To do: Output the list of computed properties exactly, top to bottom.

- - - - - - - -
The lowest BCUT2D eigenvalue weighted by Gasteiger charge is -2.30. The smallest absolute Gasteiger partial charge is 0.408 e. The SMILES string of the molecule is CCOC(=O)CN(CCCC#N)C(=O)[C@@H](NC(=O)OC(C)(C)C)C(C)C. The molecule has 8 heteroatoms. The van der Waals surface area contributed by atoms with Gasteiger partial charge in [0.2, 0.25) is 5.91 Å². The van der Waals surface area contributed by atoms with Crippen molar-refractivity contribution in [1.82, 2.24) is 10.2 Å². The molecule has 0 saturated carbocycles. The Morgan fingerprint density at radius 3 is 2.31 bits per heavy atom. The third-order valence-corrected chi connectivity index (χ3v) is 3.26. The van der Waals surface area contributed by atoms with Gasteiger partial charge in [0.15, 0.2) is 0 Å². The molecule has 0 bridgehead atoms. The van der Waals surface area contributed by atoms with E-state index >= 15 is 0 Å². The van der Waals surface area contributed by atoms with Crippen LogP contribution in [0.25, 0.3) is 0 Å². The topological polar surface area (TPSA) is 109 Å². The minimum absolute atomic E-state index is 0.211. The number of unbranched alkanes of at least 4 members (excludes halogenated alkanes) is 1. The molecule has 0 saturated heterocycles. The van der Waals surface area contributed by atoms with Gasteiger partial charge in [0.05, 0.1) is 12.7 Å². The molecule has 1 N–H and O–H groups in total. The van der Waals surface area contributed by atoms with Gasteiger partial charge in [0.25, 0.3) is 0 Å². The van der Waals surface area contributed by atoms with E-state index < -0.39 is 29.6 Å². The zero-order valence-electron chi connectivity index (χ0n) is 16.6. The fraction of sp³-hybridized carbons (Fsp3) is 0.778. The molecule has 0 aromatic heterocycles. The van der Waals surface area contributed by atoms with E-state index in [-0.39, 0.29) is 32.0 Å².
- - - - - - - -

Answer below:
The lowest BCUT2D eigenvalue weighted by Gasteiger charge is -2.30. The smallest absolute Gasteiger partial charge is 0.408 e. The SMILES string of the molecule is CCOC(=O)CN(CCCC#N)C(=O)[C@@H](NC(=O)OC(C)(C)C)C(C)C. The molecule has 8 heteroatoms. The van der Waals surface area contributed by atoms with Gasteiger partial charge in [0.2, 0.25) is 5.91 Å². The van der Waals surface area contributed by atoms with Crippen molar-refractivity contribution in [1.82, 2.24) is 10.2 Å². The molecule has 0 saturated carbocycles. The Morgan fingerprint density at radius 3 is 2.31 bits per heavy atom. The third-order valence-corrected chi connectivity index (χ3v) is 3.26. The van der Waals surface area contributed by atoms with Gasteiger partial charge in [0.15, 0.2) is 0 Å². The molecule has 0 bridgehead atoms. The van der Waals surface area contributed by atoms with E-state index >= 15 is 0 Å². The van der Waals surface area contributed by atoms with Crippen LogP contribution in [0.25, 0.3) is 0 Å². The topological polar surface area (TPSA) is 109 Å². The minimum absolute atomic E-state index is 0.211. The number of unbranched alkanes of at least 4 members (excludes halogenated alkanes) is 1. The molecule has 0 saturated heterocycles. The van der Waals surface area contributed by atoms with Gasteiger partial charge in [0.05, 0.1) is 12.7 Å². The molecule has 1 N–H and O–H groups in total. The van der Waals surface area contributed by atoms with Gasteiger partial charge in [0.25, 0.3) is 0 Å². The van der Waals surface area contributed by atoms with E-state index < -0.39 is 29.6 Å². The zero-order valence-electron chi connectivity index (χ0n) is 16.6. The fraction of sp³-hybridized carbons (Fsp3) is 0.778. The molecule has 0 aromatic heterocycles. The van der Waals surface area contributed by atoms with E-state index in [-0.39, 0.29) is 32.0 Å².